I've been reading Huybrecht's Complex Geometry, and ran across this question in section 2.5:

If $X$ is a compact complex manifold, and $Y$ a hypersurface, show that $\mathcal{O}(E)$ ( where $E = \sigma^{-1}(Y)$ is the exceptional divisor) has exactly one global section up to scaling.

I suspect this problem is quite simple, yet I frustratingly cannot make much progress on it. There is a hint given that one could consider the case of the blow-up of a point on a Riemann surface, but in this case, since the point is a smooth divisor, $\text{Bl}_Y(X)= \hat X \cong X$. Since in addition $\mathcal{O}(E)|_E \cong \mathcal{O}(-1)$, the obvious candidate for our supposed unique section is the defining function for the divisor (as we must vanish along $E$ as $\mathcal{O}(-1)$ has no sections). Does this line of reasoning hold for higher dimensions (even if $Y$ is not smooth)? I didn't need compactness so I imagine that this is wrong. If so, can someone point me in the right direction?

  • $\begingroup$ Small remark : when you say $\rm{Bl}_Y(X) \cong X$, it's not true. Blowing-up up a surface will change the surface, even if it is at a smooth point. For example, the blow-up of $\Bbb P^2$ at a point is the projectivized bundle $\Bbb P_{\Bbb P^1} (\mathcal O(1) \oplus \mathcal O)$. $\endgroup$ – Nicolas Hemelsoet Oct 6 '17 at 4:48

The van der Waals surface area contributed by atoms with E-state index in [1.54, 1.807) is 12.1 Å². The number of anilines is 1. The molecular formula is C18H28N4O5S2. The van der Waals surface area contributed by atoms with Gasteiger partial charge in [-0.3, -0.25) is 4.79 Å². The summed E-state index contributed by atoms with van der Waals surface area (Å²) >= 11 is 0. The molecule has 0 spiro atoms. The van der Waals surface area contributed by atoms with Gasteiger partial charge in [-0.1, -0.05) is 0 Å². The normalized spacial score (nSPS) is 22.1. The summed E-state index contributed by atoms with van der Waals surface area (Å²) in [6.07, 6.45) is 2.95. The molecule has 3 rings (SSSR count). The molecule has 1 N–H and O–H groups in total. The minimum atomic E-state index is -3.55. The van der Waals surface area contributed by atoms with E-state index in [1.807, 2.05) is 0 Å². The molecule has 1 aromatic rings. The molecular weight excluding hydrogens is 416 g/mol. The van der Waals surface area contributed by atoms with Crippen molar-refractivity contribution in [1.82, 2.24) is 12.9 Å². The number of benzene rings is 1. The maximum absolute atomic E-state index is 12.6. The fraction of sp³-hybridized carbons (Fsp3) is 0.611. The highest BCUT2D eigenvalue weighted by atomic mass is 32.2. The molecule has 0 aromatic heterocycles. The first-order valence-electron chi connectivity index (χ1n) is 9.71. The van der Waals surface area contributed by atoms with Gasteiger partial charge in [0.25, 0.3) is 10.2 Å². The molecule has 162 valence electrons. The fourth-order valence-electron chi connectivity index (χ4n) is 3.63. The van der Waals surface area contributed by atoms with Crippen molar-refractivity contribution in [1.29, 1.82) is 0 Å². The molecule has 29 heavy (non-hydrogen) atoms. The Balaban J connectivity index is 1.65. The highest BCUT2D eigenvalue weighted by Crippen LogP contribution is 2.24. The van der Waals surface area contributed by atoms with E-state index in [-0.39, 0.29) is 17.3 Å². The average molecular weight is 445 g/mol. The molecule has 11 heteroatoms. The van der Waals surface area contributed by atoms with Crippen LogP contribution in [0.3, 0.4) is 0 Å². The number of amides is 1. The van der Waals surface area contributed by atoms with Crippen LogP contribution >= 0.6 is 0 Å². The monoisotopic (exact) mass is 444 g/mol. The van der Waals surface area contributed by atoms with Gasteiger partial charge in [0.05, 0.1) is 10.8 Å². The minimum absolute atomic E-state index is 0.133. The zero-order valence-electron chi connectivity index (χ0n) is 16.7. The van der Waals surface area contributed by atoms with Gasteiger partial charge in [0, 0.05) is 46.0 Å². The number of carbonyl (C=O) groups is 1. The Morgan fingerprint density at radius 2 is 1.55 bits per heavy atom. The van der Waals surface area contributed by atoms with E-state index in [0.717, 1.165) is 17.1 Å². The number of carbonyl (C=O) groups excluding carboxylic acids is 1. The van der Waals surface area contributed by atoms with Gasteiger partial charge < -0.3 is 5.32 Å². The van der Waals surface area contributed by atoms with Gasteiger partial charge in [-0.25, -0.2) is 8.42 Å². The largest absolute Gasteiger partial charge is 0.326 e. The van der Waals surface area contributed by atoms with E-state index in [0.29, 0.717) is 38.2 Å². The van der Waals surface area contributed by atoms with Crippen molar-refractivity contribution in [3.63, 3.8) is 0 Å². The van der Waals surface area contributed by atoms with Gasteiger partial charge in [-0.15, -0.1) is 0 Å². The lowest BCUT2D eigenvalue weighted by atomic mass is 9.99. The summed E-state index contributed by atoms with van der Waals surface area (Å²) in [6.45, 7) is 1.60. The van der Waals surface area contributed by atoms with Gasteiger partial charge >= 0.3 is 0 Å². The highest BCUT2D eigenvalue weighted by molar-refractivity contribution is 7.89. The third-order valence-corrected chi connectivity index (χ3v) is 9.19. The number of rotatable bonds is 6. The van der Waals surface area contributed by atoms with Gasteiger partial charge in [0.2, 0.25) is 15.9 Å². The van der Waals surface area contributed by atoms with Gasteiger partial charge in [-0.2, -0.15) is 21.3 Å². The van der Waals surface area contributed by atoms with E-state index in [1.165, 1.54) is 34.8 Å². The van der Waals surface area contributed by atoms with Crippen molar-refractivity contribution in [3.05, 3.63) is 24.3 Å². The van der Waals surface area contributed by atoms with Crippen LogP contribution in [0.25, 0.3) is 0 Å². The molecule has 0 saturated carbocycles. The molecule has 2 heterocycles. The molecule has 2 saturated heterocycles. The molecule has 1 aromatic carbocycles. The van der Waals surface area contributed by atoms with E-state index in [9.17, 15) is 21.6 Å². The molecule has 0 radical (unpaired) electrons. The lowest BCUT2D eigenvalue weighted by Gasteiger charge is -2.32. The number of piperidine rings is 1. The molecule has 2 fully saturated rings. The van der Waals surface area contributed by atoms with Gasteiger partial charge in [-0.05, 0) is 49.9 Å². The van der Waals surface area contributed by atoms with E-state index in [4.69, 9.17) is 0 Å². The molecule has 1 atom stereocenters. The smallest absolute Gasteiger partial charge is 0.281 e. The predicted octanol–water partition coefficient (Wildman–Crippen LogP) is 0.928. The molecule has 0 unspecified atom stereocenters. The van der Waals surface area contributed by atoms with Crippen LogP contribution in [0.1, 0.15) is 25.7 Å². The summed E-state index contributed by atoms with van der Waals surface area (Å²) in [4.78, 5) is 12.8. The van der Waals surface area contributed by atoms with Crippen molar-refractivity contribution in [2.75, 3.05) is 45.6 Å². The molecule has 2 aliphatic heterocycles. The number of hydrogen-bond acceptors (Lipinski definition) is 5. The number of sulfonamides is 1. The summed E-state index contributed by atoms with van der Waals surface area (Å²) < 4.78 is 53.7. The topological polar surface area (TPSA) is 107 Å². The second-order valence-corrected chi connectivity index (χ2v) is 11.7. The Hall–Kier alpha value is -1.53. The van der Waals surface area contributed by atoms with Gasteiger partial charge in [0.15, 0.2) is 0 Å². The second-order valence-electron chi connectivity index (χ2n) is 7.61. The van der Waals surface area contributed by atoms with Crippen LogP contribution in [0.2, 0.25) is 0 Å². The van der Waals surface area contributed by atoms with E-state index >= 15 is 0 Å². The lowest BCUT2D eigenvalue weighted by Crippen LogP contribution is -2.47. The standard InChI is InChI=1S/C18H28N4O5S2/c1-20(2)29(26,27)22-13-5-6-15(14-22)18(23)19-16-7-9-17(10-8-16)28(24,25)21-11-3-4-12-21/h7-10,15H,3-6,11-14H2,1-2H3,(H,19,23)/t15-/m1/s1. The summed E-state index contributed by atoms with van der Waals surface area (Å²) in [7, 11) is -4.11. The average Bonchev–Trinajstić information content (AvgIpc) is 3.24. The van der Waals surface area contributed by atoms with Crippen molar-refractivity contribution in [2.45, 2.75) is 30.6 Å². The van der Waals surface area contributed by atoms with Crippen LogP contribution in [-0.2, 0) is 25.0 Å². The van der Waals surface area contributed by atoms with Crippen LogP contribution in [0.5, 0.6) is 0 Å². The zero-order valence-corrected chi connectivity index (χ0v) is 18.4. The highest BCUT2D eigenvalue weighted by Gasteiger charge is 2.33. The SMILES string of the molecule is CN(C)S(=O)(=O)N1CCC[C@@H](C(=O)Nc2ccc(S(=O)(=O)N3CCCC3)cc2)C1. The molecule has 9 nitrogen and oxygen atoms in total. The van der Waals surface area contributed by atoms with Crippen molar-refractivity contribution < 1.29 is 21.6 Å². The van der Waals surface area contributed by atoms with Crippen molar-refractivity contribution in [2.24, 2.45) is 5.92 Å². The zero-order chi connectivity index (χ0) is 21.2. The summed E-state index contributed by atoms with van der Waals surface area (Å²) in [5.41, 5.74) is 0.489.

• $\begingroup$ I should have clarified. I meant one complex dimension, not two. (Edited) $\endgroup$ – DKS Oct 6 '17 at 4:57
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    $\begingroup$ You have at least one global section cutting out $E$. If there was a second independent section then you should be able to show that its zero locus would intersect $E$ generically transversally, violating negativity of the normal bundle of $E$. Can you make this precise? Alternatively, you could try playing around with basic exact sequences... $\endgroup$ – Tabes Bridges Oct 6 '17 at 17:29
  • $\begingroup$ I figured it out. Thanks Tabes for the bit above (even if I am unable to make it precise currently). I'll sketch it here for posterity. $E$ is a hypersurface, and as such is an effective divisor. We know that we can then construct a global section of $\mathcal{O}(E)$ from the cocycles. Using Tabes's comment, this section is unique up to multiplication by a global holomorphic function. Since $X$ is compact, these global holomorphic functions are just scalars. Hence the claim. $\endgroup$ – DKS Oct 7 '17 at 16:25

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